Common problems of this include:

  • abnormally narrow nostrils that restrict air flow (stenotic nares)
  • the soft, back roof of the mouth is too long and obstructs the airway (elongated soft palate)
  • a restrictive windpipe (hypoplastic trachea)
  • sacs along the voice box blocking the trachea (everted laryngeal saccules)

Collectively these respiratory related problems shared by short-muzzled pets are called Brachycephalic (Short Head) Airway Syndrome. Not every dog presents with all the above. Just like their personalities, each Frenchie’s anatomy is unique, but seek to understand your pup’s makeup and have an open dialogue with your veterinarian.

How do you diagnose French Bulldog breathing problems?

Particular signs coincide with Brachycephalic Airway Syndrome (BAS). Symptoms can range from mild to severe, especially if multiple problems exist.

The symptoms to watch out for are both visual and auditory. For an easy point of reference, consider known human afflictions such as snorting, gagging, coughing, snoring, apnea, labored respiration, and vomiting. A dog with a very noisy, raspy and rapid respiration rate will make distinct sounds. For animals with narrow nostrils, for example, it’s easier to inhale through the mouth rather than the nose.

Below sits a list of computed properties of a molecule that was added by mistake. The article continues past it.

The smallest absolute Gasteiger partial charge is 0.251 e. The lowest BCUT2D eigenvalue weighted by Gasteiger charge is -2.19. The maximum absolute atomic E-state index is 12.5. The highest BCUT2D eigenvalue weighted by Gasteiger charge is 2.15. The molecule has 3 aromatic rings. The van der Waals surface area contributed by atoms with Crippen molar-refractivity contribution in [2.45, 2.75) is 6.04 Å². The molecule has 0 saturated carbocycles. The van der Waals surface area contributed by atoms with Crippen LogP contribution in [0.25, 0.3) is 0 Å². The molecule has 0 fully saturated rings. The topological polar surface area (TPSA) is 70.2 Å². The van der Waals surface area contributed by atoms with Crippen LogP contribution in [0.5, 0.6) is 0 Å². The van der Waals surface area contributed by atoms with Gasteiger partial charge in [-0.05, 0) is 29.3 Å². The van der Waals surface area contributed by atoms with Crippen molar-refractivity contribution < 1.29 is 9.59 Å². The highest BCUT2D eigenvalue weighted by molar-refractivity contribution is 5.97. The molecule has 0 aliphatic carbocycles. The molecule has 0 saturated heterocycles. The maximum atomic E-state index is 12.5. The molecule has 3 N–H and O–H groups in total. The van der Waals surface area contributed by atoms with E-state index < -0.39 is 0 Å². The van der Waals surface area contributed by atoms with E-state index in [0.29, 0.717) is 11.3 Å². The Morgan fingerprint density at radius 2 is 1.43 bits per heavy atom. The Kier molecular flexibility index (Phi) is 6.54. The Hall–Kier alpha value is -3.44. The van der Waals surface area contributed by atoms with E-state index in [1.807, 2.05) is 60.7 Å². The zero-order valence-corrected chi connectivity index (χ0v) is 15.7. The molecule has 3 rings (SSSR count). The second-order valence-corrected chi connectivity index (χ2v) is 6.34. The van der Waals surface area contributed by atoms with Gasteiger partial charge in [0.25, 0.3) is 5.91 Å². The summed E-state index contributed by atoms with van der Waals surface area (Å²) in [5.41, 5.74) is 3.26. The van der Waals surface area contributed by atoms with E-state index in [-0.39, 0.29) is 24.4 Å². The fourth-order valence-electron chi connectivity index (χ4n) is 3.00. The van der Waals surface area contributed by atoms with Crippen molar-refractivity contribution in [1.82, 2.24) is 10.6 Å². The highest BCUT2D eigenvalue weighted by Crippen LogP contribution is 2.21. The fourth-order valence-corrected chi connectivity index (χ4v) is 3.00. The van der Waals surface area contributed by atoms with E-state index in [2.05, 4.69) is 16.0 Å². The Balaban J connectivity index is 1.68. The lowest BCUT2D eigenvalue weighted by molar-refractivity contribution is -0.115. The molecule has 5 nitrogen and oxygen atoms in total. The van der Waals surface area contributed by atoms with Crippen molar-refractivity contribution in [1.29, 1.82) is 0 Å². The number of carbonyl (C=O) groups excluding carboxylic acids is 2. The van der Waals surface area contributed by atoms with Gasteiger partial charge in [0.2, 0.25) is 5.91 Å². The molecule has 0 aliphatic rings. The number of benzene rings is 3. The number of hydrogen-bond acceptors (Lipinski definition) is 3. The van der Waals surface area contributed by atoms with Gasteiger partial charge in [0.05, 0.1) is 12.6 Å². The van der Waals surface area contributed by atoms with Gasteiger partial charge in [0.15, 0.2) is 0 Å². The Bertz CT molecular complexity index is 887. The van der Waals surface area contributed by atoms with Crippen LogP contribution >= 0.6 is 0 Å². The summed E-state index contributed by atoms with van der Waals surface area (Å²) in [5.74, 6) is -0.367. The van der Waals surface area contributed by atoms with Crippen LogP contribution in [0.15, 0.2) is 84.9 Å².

In short, dogs with cute, squished faces are mouth breathers.

In addition, because French Bulldogs are compact, they are more easily affected by high temperatures and problems associated with weight gain. A pet with varying degrees of BAS may collapse after exercise, gag on drool, vomit after eating or even pass out. Some French Bulldogs have large tongues and that can exacerbate the difficulties of a narrow airspace.

If you have any concerns or notice episodes getting worse and witness other issues such as collapsing and lethargy, consult with your vet right away. Noisy breathing is common, but not normal. Treatment plans are available to help your furry friend breathe easier and live a long, more energetic life.

How do you treat French Bulldog breathing problems?

Treatment depends entirely on the severity of the problems present. Watching your pup’s weight can help since an overweight Frenchie is more likely to present respiratory distress. These little guys are also not heat-tolerant, and the more restricted their airway the quicker they become distressed. Air conditioning, access to cool water, and avoiding high summer heat will go a long way to avoiding fainting episodes due to physical stress, heat stroke, and swollen air passages.

Other simple changes such as using a harness around the chest rather than a collar around the neck to avoid pressure on the windpipe can alleviate mild symptoms. Allergic reactions that cause overproduction of mucous or swelling in the throat may be eased by medications or dietary alterations.